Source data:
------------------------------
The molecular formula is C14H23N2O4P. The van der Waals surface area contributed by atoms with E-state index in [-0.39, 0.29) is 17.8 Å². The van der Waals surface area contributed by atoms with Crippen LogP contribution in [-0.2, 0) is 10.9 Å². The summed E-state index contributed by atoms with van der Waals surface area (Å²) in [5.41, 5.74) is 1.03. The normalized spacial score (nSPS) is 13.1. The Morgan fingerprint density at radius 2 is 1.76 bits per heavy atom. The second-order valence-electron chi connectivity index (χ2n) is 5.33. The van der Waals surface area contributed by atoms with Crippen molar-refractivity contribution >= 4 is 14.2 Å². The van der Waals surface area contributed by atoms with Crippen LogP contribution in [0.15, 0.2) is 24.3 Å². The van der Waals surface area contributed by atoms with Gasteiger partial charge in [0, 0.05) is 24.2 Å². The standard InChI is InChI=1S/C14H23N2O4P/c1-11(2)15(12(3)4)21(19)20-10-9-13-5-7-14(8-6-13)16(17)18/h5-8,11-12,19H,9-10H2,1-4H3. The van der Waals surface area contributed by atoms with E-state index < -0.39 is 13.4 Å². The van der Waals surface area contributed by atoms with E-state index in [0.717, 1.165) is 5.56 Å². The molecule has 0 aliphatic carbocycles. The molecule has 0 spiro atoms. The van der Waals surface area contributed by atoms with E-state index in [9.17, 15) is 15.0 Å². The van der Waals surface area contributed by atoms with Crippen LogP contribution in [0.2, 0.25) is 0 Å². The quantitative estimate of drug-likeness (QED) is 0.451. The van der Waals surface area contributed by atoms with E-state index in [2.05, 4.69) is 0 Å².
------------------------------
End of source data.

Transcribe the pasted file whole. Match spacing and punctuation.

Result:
The molecular formula is C14H23N2O4P. The van der Waals surface area contributed by atoms with E-state index in [-0.39, 0.29) is 17.8 Å². The van der Waals surface area contributed by atoms with Crippen LogP contribution in [-0.2, 0) is 10.9 Å². The summed E-state index contributed by atoms with van der Waals surface area (Å²) in [5.41, 5.74) is 1.03. The normalized spacial score (nSPS) is 13.1. The Morgan fingerprint density at radius 2 is 1.76 bits per heavy atom. The second-order valence-electron chi connectivity index (χ2n) is 5.33. The van der Waals surface area contributed by atoms with Crippen molar-refractivity contribution >= 4 is 14.2 Å². The van der Waals surface area contributed by atoms with Crippen LogP contribution in [0.15, 0.2) is 24.3 Å². The van der Waals surface area contributed by atoms with Gasteiger partial charge in [0, 0.05) is 24.2 Å². The standard InChI is InChI=1S/C14H23N2O4P/c1-11(2)15(12(3)4)21(19)20-10-9-13-5-7-14(8-6-13)16(17)18/h5-8,11-12,19H,9-10H2,1-4H3. The van der Waals surface area contributed by atoms with E-state index < -0.39 is 13.4 Å². The van der Waals surface area contributed by atoms with E-state index in [0.717, 1.165) is 5.56 Å². The molecule has 0 aliphatic carbocycles. The molecule has 0 spiro atoms. The van der Waals surface area contributed by atoms with E-state index in [9.17, 15) is 15.0 Å². The van der Waals surface area contributed by atoms with Crippen LogP contribution in [0.2, 0.25) is 0 Å². The quantitative estimate of drug-likeness (QED) is 0.451. The van der Waals surface area contributed by atoms with E-state index in [2.05, 4.69) is 0 Å².